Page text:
1. Go to Settings.
  2. Choose Wi-Fi.
  3. Press the (i) on the Wireless Network e.g. BU-Student. Then press Forget this Network.          

Is the wireless a/b/g/n? (802.11a, 802.11b, 802.11g, 802.11n)

All of our buildings with wireless access points support 802.11a, 802.11g and 802.11n. 802.11b is no longer supported. A small number of locations only provide support for 802.11ac which provide higher bandwidth and data rates.

Devices that only support 802.11b, and do not support 802.11g or 802.11n, will not be able to connect. This is because supporting the very small minority of 802.11b devices would have a detrimental effect on wireless performance for everyone else.

Where can you find the rules and regulations?

Like everything else, there are rules you have to obey when using the university’s wireless services. These are for the safety and security of all wireless users, as well as to ensure the university complies with it’s obligations. View the Regulations & Acceptable Use Policies (AUPs).

If you break the rules we will usually email you. In some situations, we might disable your wireless access, but we will normally email you to explain why this has happened and what you need to do next.

How fast is the wireless and are there any download limits?

There are no specific maximum upload or download amount limits when using the campus wireless service, but you must not cause problems for other users or with the network by using an unfair share. The wireless is generally pretty fast, but this may vary – we don’t guarantee any minimum or maximum speeds.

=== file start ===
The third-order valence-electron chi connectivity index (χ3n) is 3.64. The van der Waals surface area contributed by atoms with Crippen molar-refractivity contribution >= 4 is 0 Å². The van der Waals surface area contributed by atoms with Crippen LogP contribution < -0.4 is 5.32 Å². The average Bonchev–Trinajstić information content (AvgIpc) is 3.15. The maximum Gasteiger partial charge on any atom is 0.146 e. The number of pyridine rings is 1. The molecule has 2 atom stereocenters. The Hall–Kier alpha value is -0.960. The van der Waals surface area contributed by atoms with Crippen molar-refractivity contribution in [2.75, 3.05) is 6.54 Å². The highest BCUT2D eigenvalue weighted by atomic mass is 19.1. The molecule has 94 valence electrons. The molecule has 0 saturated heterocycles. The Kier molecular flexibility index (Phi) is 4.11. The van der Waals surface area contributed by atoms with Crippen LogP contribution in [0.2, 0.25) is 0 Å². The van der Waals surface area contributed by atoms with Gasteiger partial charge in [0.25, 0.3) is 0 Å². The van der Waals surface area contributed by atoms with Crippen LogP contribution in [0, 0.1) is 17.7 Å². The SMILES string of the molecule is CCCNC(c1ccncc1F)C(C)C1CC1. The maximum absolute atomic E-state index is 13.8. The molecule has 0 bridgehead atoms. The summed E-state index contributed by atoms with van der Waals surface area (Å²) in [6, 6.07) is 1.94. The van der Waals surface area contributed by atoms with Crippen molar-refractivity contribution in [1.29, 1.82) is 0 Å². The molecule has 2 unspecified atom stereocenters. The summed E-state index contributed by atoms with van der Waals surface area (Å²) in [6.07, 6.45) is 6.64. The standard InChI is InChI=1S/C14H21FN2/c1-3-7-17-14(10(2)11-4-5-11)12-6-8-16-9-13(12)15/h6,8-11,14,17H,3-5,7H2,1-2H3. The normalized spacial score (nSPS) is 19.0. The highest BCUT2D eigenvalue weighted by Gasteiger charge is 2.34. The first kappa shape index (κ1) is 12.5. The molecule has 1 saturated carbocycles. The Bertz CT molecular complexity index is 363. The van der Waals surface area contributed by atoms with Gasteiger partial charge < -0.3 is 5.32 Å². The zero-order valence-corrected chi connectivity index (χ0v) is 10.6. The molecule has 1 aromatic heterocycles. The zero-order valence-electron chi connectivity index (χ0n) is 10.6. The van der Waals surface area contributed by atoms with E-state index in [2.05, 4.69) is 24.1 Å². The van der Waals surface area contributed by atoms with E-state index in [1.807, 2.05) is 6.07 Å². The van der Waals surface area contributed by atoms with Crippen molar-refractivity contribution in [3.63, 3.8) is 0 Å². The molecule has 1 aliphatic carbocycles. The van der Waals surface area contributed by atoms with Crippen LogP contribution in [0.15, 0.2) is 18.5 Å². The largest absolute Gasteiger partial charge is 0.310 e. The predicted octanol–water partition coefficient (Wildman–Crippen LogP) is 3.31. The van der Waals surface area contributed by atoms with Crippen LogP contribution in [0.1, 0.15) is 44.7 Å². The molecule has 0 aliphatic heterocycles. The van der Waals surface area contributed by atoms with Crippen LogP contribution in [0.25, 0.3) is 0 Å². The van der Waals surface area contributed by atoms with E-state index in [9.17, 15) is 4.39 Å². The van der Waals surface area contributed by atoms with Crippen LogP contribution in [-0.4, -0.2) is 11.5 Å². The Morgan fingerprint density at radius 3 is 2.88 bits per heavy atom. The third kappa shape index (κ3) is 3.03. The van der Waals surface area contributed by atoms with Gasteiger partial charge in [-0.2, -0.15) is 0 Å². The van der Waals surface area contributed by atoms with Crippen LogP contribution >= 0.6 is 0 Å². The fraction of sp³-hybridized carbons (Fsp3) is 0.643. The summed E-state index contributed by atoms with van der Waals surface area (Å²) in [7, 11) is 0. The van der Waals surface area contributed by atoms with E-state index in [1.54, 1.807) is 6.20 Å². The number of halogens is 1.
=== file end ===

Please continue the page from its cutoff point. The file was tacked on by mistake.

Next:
If you think you are experiencing a speed problem you will need to tell us all of the following:

  • Your computer’s wireless MAC address
  • Exactly where you are on campus (e.g. building and room number)
  • What exactly you are trying to transfer (e.g. the address of the web page or file you are trying to download)
  • The time and date that you experienced the problem
  • Do a speedtest, click share this result, and send us the URL
  • Which version/type of Windows/Mac/Linux/phone/PDA you did the speedtest with.

How do you find the wireless MAC address?

When reporting an issue, it is very helpful to us if you can tell us your device's wireless MAC address. Please select what type of device you have:

Finding your MAC address on Windows

  1. Windows Vista/7: Click on the Windows menu, click in to the text box on the menu and type: cmd then press enter                                                              
  2. A window with a black background should appear. Type the following in to that window: ipconfig/all and then press enter
  3. Several lines of text will be produced (you may have to scroll up to see all of the text). Look for a line that says Wireless Network Connection, below that there will be a line Physical address: … and then six pairs of characters separated by dashes (e.g. 00-50-56-9D-4A-AA). This is the MAC address. If you are not sure, copy all of the Physical address lines when contacting the IT Service Desk.